JERUSALEM – Israel will lift its sea and air blockade of Lebanon on Thursday night, the Israeli government announced Wednesday.
A statement from Israeli Prime Minister Ehud Olmert's office said international forces would replace Israelis in command positions at Lebanese seaports and airports.
Israel has maintained the blockade since July 12, when it began an offensive against Hezbollah guerrillas in Lebanon. The offensive ended with a cease-fire late last month. The Israeli government and military said the blockade was necessary to prevent new arms shipments to the guerrillas.
The announcement came shortly after Lebanese Foreign Minister Fawzi Salloukh threatened to use force to break the blockade if it isn't lifted in a two-day timeframe indicated by United Nations Secretary-General Kofi Annan.
"We will wait for the 48 hours given by Kofi Annan, and if the situation is resolved, we will thank him," Salloukh said Wednesday at an Arab foreign ministers meeting in Cairo. "If it is not, the Lebanese government will take the necessary measures and we will break the blockade with all our might."
Meanwhile, a British Mediterranean Airways flight left London Wednesday afternoon bound for Beirut, the first Western carrier to do so since the country's only international airport was attacked by Israeli warplanes in July. It was scheduled to arrive Wednesday night.
Israeli Foreign Ministry spokesman Mark Regev earlier tied the lifting of the blockade to the Lebanon's ability to prevent Hezbollah from rearming.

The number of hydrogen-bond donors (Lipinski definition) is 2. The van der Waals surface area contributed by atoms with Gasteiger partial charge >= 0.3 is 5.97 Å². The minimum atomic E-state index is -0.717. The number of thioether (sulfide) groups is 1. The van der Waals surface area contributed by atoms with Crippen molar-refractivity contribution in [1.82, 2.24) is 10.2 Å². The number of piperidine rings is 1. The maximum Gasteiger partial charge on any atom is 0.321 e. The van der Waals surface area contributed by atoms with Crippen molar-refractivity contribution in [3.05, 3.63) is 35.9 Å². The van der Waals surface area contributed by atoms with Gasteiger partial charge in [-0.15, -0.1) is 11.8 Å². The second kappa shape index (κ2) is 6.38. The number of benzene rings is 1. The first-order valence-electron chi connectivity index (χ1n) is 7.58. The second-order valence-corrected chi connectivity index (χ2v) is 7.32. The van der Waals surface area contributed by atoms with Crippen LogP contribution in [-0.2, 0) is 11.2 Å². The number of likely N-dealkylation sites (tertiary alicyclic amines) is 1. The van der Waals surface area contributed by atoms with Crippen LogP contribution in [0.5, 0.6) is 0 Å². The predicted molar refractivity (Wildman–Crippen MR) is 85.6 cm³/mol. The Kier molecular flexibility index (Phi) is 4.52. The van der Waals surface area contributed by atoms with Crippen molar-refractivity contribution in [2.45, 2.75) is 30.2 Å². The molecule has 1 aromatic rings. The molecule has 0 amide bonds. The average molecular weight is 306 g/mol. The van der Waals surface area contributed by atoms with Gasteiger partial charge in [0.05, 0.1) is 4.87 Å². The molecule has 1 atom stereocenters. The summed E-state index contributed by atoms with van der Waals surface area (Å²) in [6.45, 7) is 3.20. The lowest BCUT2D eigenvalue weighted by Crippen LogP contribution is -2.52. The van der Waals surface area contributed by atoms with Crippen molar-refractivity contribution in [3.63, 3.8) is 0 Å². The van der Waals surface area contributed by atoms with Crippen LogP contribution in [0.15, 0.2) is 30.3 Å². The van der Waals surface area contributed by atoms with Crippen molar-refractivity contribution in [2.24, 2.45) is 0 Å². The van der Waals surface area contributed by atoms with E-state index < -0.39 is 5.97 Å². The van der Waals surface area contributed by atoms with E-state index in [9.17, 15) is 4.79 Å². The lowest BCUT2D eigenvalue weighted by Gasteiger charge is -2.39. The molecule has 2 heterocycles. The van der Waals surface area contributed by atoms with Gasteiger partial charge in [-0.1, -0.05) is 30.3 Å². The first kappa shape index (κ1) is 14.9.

"Israel will be ready to lift the restrictions when the Lebanese government augmented by international forces will be ready to enforce the arms embargo on Hezbollah," Regev said. "If they are ready, we will be ready."
Annan, meanwhile, called on Hezbollah militants in southern Lebanon to disarm and to devote themselves to political activities, and said Lebanon must take the initiative in disarming Hezbollah.
"There has to be a national consensus among the Lebanese to disarm" Hezbollah, Annan said. "The remaining ones should disarm and devote themselves to political activities."
Annan also said use of force "is not the only means" in dealing with Hezbollah.
"I don't think we need to insist in Lebanon that's the only way to do it," he said. "If we do move in that direction, then we are going to compound the problem."
He also said Israel's withdrawal from southern Lebanon is crucial to the deployment of the 15,000 peacekeepers the U.N. wants to send to monitor the cease-fire alongside Lebanese troops.
"We will have a credible force," Annan said, but added "the withdrawal of Israeli forces is equally crucial."
Annan also said that a mediator he appointed for indirect talks between Israel and Hezbollah on the release of two abducted Israeli soldiers will be "in the region before the end of the week."
Reuters reported Wednesday that Salloukh, Lebanon's foreign minister, insisted the two soldiers captured by Hezbollah guerrillas will not be released unless there are talks with Israel about the exchange of Lebanese prisoners.
Annan has not said whether a prisoner swap was on the agenda for the mediation effort. Israel repeated its stance on Monday demanding an unconditional release of the soldiers.
The Associated Press contributed to this report.